Case series of lomitapide use in pediatric HoFH patients have shown encouraging results that are consistent with those seen in adults, he noted, with many able to achieve their LDL cholesterol target and stop or reduce apheresis.
To investigate further, a phase 3, single arm, open-label study was conducted. Following screening, 46 children and teenagers with HoFH underwent a 6- to 12-week run-in period, during which they were put on a low-fat diet with nutritional supplements.
“As you can imagine,” Dr. Masana said, “we are reducing the capacity for fat absorption with lomitapide, so the supplements and low-fat diet are necessary.”
Of these, 43 participants then entered a 24-week treatment period in which they were started on one of three doses, before undergoing dose escalation to the maximally tolerated dose. This was followed by an 80-week open-label safety phase, in which they continued on the maximally tolerated dose, then a follow-up period.
For the current presentation, Dr. Masana focused on the efficacy phase, showing that the mean age of participants was 10.7 years and that 55.8% were female. The HoFH diagnosis was confirmed genetically in 88.4% of cases.
Results showed that lomitapide was associated with a significant reduction in LDL cholesterol levels, from 435.8 mg/dL at baseline to 176.5 mg/dL at Week 24, which corresponded to a 53.5% overall reduction (P < .0001).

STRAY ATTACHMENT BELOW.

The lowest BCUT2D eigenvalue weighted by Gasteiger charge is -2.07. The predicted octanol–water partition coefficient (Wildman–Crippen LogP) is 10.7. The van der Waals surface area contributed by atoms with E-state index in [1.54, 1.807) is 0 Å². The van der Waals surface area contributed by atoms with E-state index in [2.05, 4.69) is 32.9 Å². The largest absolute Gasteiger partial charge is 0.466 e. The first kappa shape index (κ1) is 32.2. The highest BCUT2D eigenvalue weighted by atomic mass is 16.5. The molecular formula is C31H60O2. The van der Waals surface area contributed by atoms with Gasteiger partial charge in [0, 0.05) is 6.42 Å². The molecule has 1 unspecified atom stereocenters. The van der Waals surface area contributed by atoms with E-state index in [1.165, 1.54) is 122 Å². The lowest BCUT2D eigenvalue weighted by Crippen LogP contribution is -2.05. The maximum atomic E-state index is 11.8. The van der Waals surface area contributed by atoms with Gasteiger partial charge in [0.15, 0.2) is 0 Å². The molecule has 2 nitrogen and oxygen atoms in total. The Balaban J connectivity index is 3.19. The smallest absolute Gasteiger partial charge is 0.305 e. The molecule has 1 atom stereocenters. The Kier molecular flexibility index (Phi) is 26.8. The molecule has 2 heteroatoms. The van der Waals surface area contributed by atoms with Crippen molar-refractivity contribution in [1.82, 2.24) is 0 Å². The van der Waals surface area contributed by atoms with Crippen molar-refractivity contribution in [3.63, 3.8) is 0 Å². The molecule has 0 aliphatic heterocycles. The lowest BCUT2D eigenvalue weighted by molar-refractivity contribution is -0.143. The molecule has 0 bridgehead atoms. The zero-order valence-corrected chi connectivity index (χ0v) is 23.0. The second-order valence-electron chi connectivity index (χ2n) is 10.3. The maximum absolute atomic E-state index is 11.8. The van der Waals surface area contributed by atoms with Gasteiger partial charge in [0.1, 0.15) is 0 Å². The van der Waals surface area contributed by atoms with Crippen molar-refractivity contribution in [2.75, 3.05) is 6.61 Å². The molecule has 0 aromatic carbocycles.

This meant that 41.9% of patients achieved their EAS LDL cholesterol target of less than 135 mg/dL at some point during the 24-week treatment period.
Stratifying by age, the reduction between baseline and week 24 was 538.5 mg/dL to 207.2 mg/dL, or 56.5%, in the 20 children aged 5-10 years, and 346.5 mg/dL to 149.9 mg/L, or 50.9%, in the 23 patients aged 11-17 years.
Dr. Masana explained that the results were “a little bit better in the younger group because they were receiving less treatment at this stage of the disease” than the older group.
He showed that lomitapide was associated with significant reductions in other lipid markers, including a 53.9% reduction in non–HDL cholesterol (P < .0001), a 50.1% drop in total cholesterol (P < .0001), and a 50.2% fall in very-low-density lipoprotein cholesterol (P < .0001).
Results showed 93% of patients experienced treatment-related adverse events, with 11.6% having serious events and 4.7% having events that led to study discontinuation. There was one (2.3%) major adverse cardiac event but no deaths.
He said that, despite these figures, the adverse events were “mostly mild or moderate.”
The majority (67%) of patients nevertheless had gastrointestinal adverse events, which were, “in general, associated with a lack of adherence to the low-fat diet.”
Aspartate aminotransferase levels were elevated in 23% of patients, while 28% had elevations in alanine aminotransferase, which were described by Dr. Masana as “moderate.”
The study was sponsored by Amryt Pharma. Dr. Masana declares relationships with Amarin, Amryt, Daiichi-Sankyo, Novartis, Sanofi, Servier, Servier, and Viatrix.